Master the Art of Evidence-Based Arguments on Intellectual Property Rights

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From August 2–4, 10,000 high school students will converge on Iowa for an intense three-day showdown, all aiming to emerge victorious in the National Policy Debate on Intellectual Property Rights (IPR). Hosted by the National Federation of State High School Associations (NFHS), this highly anticipated event promises to be a thrilling test of rhetoric and a masterclass in effective persuasion.

As voted on by more than 40 states and national organizations, this year’s prompt is: “The United States federal government should significantly strengthen its protection of domestic intellectual property rights in copyrights, patents, and/or trademarks.”

Given the recent developments involving copyright law and AI content, this year’s topic seems particularly pertinent, as it naturally raises questions about what’s considered an original creation and a derivative work.

The New York Times, for example, has taken legal action against Microsoft and OpenAI for allegedly using their content without authorization in AI training. Getty Images is embroiled in a high-stakes legal battle with Stability AI over similar issues. Even independent creators are calling for action, with a group of artists filing a lawsuit against AI-generated art platforms for exploiting their work without permission and threatening their livelihood by capitalizing on their distinctive art styles to create “new” images.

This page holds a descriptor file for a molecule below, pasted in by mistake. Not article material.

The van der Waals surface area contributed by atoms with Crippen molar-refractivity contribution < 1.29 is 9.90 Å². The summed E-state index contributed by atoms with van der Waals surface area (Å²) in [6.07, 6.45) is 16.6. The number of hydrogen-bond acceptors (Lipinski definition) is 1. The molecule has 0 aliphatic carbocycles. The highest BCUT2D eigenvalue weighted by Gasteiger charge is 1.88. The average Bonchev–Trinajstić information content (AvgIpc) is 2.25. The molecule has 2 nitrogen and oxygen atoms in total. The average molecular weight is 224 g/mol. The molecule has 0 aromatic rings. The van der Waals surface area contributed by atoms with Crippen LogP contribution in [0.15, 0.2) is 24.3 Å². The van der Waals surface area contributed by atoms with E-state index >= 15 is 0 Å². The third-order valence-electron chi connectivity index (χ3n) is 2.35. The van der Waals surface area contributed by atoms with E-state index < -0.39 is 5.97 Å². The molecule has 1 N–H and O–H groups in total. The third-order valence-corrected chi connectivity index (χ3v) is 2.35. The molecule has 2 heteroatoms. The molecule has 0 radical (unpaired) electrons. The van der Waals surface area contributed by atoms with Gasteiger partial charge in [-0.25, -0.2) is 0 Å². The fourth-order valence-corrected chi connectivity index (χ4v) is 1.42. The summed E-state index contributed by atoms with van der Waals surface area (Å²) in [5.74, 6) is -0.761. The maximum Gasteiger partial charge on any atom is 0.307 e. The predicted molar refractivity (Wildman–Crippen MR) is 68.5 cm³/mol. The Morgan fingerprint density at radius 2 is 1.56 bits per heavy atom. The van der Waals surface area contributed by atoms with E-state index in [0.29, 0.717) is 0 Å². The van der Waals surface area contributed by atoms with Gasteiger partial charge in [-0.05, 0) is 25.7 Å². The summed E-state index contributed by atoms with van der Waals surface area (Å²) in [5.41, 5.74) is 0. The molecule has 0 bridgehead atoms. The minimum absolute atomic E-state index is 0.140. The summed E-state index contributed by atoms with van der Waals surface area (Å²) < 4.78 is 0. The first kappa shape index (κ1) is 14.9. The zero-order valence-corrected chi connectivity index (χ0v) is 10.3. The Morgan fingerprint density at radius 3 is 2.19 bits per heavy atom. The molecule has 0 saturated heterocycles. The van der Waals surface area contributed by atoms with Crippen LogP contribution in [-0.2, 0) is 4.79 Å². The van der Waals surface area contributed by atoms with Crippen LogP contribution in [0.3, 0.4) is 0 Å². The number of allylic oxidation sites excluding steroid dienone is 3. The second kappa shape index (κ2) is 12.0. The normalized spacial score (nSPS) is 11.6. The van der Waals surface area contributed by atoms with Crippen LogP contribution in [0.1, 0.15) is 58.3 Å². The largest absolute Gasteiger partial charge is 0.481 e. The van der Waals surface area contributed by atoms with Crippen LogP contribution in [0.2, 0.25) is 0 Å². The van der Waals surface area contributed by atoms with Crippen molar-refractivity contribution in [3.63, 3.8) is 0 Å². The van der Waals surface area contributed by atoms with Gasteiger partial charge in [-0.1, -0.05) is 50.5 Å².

High schoolers will soon have a say in this new world of copyright legislation, so what better time for them to grapple with this quandary? The resources available on Gale In Context: Opposing Viewpoints include engaging real-world examples so educators can inspire grounded, evidence-supported discussions about the future of intellectual property rights.

Most students likely understand the meaning of copyright at a surface level, but they need a more in-depth understanding of intellectual property rights to formulate educated, evidence-supported opinions on its uses. Given the amount of jargon and legislation surrounding it, this topic can easily become overwhelming. Students need teacher-led instruction at this phase of the learning journey, and Gale is here to help you make sense of it all.

The 2024–2025 National Debate portal on the Opposing Viewpoints platform is rich in reference pages and resources that present these concepts in a reader-friendly way, making it an excellent first stop for lesson planning.

Consider breaking down intellectual property rights into more digestible concepts by starting with the basics: patents, copyrights, and trademarks. This gives students a chance to ask questions and clear up any misunderstandings or misconceptions. It’s also an opportunity to assess which students may need additional support on the fly so they’re better prepared for more in-depth discussions and activities later.

What do the internal combustion engine (1898), a device for moistening postage stamps (1981), and a snake-repellent system (2001) have in common? They each have registered patents!

When an inventor patents their creation, it gives them exclusive property rights to use, sell, or manufacture the invention for a specific period—usually 20 years.